Q:  I have two friends who are dating each other, and often when we’re socializing, they get into an argument. They insist on dragging me into it by asking my opinion about who’s right and who’s wrong. I hate being put in this position. What can I do?

A:  You can use the simple technique called a feeling message. Before explaining the details, let me first make some guesses about your feelings:

  • You like both of your friends and don’t want to appear to be taking sides.
  • You feel awkward about being placed in the role of judge.
  • Their argument is putting you on edge.
  • You’re worred about being able to express all of this without hurting their feelings or seeming to discount their issue.

Assuming my guesses are correct, here is how you can communicate your feelings to them: “Bill and Karen, I know how important this subject is to you, but when you put me in the middle by asking me to choose sides, I feel very uncomfortable. Please understand that I really don’t want you to ask me for an opinion when you’re having a disagreement.”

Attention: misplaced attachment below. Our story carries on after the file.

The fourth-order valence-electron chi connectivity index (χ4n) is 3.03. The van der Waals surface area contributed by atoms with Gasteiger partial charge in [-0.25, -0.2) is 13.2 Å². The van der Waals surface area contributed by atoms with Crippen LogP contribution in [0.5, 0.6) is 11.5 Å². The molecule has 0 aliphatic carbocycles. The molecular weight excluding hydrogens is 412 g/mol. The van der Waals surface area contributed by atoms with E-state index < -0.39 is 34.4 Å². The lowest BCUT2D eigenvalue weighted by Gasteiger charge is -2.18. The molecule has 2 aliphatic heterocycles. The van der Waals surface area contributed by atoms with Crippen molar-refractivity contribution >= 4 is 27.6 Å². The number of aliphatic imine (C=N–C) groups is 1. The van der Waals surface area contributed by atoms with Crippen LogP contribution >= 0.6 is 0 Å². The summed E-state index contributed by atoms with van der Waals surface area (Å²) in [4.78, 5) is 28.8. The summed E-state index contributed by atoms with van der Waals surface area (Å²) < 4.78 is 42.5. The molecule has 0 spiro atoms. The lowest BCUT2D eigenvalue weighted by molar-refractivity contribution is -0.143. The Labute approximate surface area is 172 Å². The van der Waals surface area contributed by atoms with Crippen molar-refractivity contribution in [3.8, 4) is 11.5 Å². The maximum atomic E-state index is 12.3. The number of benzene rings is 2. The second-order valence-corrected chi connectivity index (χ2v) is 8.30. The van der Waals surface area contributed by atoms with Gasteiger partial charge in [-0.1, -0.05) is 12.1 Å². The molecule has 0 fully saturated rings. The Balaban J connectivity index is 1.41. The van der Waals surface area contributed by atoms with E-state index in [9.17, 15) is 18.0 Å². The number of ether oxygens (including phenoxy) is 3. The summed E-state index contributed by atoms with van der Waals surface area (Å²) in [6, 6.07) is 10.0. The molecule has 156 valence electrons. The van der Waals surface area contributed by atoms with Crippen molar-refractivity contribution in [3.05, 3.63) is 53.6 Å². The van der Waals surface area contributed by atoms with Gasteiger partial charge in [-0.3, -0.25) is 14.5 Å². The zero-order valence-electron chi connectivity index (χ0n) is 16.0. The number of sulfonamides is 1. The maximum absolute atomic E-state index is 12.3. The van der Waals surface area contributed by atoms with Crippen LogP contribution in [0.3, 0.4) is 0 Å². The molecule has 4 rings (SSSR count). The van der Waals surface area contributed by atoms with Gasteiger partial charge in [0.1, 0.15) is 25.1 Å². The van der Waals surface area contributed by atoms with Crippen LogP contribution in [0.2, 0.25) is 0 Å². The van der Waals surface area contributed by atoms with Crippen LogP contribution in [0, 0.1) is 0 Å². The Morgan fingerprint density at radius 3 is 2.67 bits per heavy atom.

Notice that the feeling message contains two things: a description of their behavior and its effect on you. The key is to deliver both pieces of information without being judgmental.

If your friends repeat the behavior in the future, use the same statement but modify it slightly: “Bill and Karen, this has come up before, and I need to say it to you again. I know how important this subject is to you, but when you put me in the middle by asking me to choose sides, I feel very uncomfortable. Please understand that I really don’t want you to ask me for an opinion when you’re having a disagreement.”

By adding that their behavior is making you repeat yourself, you are emphasizing your position.

This highly effective technique takes practice, but with time and patience, you can become a master at it.

Do you have a question or comment for me? Feel free to post it by clicking on the comments link below.